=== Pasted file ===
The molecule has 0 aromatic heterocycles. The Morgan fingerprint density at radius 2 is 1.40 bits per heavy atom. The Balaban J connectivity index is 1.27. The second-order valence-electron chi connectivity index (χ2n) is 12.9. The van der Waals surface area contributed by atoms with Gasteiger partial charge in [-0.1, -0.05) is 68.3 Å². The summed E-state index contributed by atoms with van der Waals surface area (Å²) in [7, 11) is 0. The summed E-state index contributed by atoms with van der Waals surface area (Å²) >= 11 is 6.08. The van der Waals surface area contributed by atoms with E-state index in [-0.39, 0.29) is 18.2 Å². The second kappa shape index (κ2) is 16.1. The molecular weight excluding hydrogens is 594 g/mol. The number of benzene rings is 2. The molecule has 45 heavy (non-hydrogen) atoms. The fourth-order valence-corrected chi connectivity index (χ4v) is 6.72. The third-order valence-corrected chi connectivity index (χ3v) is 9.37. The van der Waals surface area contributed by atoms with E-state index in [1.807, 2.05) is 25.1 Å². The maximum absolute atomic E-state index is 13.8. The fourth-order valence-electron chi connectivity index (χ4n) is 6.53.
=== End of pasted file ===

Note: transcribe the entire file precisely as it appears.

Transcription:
The molecule has 0 aromatic heterocycles. The Morgan fingerprint density at radius 2 is 1.40 bits per heavy atom. The Balaban J connectivity index is 1.27. The second-order valence-electron chi connectivity index (χ2n) is 12.9. The van der Waals surface area contributed by atoms with Gasteiger partial charge in [-0.1, -0.05) is 68.3 Å². The summed E-state index contributed by atoms with van der Waals surface area (Å²) in [7, 11) is 0. The summed E-state index contributed by atoms with van der Waals surface area (Å²) >= 11 is 6.08. The van der Waals surface area contributed by atoms with E-state index in [-0.39, 0.29) is 18.2 Å². The second kappa shape index (κ2) is 16.1. The molecular weight excluding hydrogens is 594 g/mol. The number of benzene rings is 2. The molecule has 45 heavy (non-hydrogen) atoms. The fourth-order valence-corrected chi connectivity index (χ4v) is 6.72. The third-order valence-corrected chi connectivity index (χ3v) is 9.37. The van der Waals surface area contributed by atoms with E-state index in [1.807, 2.05) is 25.1 Å². The maximum absolute atomic E-state index is 13.8. The fourth-order valence-electron chi connectivity index (χ4n) is 6.53.